“Next thing you know he’s playing piano with a bass player who’s probably in fifth grade, and I’m playing a real straight beat, and learned very quickly how to accompany – and get out of the way.”

As soon as Sutter learned how to play a beat, he was gigging, playing his first bar gig when he was 13. “And my mom was fine with it,” he says. “I’d get home at three in the morning and go to bed with my ears ringing.”

For Sutter, it was drums, just drums, and nothing else, that pricked his ears. “I went to music school and studied piano and ear training and sight singing and all these things, but I never cared about any other instruments. I never went over and was, like, trying to pick up a dude’s guitar or bass after rehearsal – they all wanted to get on my drums, always.”

Paying Homage

Sutter has roots in a lot of different styles, but even as a kid, he knew: I am a rocker. “When I first started playing in ’78/’79, John Bonham died. Well, all they did was play Bonham on the radio for, like, two months straight, and I would just record everything. Within a couple of weeks I had every Led Zep record there ever was. That changed everything.”

Sure, drummers from here to Ouagadougou cite Bonham’s enormous influence on rock. Sutter’s no exception. “There was an attitude,” he says. “John Bonham was never perfect; never too clean; but he had something like raw power, heart, and passion. It was just so undeniable.”

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If you ask Sutter about other drummers he was inspired by, you’d best be prepared for a list that goes on for miles. But that’s cool – it’s nice out here by the pool. “I was really influenced very young by Ozzy’s drummer, Lee Kerslake, who was super underrated. And then Tommy Aldridge did Ozzy’s live stuff, and it’s ridiculous, this double bass playing. Of course, Bill Ward with Sabbath for the same reasons – he’s really raw, it was passionate, and it was just so accessible to me.”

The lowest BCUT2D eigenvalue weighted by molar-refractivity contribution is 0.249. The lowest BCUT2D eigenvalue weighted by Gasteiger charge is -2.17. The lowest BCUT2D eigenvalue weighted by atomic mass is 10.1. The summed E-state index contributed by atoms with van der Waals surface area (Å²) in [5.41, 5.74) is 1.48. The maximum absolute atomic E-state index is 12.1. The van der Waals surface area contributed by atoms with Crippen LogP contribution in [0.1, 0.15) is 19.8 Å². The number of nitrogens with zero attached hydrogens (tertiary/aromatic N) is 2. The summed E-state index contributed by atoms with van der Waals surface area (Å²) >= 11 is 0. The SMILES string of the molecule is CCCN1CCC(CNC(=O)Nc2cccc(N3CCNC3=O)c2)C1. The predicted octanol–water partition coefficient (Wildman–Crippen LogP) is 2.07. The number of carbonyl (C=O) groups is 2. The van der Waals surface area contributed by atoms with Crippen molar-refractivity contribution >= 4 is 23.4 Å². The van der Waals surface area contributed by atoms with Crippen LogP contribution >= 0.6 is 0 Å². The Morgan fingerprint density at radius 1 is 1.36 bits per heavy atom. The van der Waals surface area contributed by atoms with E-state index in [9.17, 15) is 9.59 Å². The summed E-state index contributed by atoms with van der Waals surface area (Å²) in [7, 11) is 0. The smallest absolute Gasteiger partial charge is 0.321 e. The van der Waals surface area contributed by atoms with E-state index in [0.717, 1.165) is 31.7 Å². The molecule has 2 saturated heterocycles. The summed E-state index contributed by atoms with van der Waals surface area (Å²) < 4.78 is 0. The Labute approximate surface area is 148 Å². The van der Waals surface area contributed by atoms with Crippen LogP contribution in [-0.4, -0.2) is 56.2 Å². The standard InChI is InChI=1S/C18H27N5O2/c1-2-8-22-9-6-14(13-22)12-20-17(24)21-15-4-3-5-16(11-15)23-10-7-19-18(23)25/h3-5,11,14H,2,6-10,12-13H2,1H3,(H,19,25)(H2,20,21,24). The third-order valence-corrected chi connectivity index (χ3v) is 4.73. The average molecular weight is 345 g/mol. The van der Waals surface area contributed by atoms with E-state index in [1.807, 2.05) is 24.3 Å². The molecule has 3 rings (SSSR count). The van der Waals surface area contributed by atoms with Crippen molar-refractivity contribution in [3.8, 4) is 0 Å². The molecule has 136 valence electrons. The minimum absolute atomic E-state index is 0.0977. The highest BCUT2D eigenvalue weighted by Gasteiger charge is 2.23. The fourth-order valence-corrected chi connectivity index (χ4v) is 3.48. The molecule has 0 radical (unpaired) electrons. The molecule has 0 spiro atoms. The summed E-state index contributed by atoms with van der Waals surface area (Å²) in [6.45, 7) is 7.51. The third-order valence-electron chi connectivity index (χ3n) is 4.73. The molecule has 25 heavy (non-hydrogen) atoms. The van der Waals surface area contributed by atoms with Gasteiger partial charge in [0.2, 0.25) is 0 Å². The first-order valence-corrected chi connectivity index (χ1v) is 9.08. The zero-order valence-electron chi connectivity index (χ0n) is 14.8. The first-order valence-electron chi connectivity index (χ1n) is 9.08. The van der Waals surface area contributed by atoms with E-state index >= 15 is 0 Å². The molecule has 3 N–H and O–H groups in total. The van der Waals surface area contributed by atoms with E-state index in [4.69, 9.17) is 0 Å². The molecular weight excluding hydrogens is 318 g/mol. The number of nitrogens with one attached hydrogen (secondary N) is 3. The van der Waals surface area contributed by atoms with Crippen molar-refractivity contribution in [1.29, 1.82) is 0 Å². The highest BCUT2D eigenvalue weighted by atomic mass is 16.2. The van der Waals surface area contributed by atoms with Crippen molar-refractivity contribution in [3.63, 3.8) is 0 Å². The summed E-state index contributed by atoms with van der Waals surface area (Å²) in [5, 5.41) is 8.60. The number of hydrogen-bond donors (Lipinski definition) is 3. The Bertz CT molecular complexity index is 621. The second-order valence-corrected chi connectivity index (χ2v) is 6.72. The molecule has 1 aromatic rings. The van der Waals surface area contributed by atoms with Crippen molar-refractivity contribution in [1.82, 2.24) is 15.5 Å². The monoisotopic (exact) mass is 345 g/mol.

He singles out Phil Collins as another drummer with a highly individual approach, and a drummer not generally credited for his wicked chops. “He’s one of the guys who could play on any drums and it would sound great. People will complain about his time or whatever, but they’d be missing the point – it’s the sound and the swing that he gets. That Brand X cut ’Nuclear Burn’ is still one of the sickest fusion grooves – no one’s touched it. Sometimes I’ll be doing a sound check with Manson in some arena and I’ll pull out that beat just for fun, and I’ll never know how to play it like he does.”

But then, rocker Sutter had early on widened his palette for a vast array of musical modes, figuring rightly that he had at least a little something to learn from all of it. “I started studying jazz and I got really into Art Taylor, on the more traditional side, which I could relate to. And then I got really into Jack DeJohnette, which kind of messed me up, because there’s no way I could ever play like Jack DeJohnette; I mean, he has such elasticity, he could do a drum solo for 20 minutes and it’s like a symphony.”

DeJohnette’s kaleidoscopic cymbal work made a particular impact. “That’s one of the things that bridged me over to Paiste. DeJohnette devised all these dark Sound Creation cymbals that he used on everything, like that 22" China. Another drummer I really obsessed with who used those same cymbals was Al Foster, who played with Miles Davis on records like Man With The Horn and We Want Miles, great amalgams of heavy metal meets jazz. Miles didn’t want Al to swing at all, but the dude has the most amazing swinging feel, and everything else was so creative; he would do a whole blues on a splash cymbal – Who’d have thought of that?”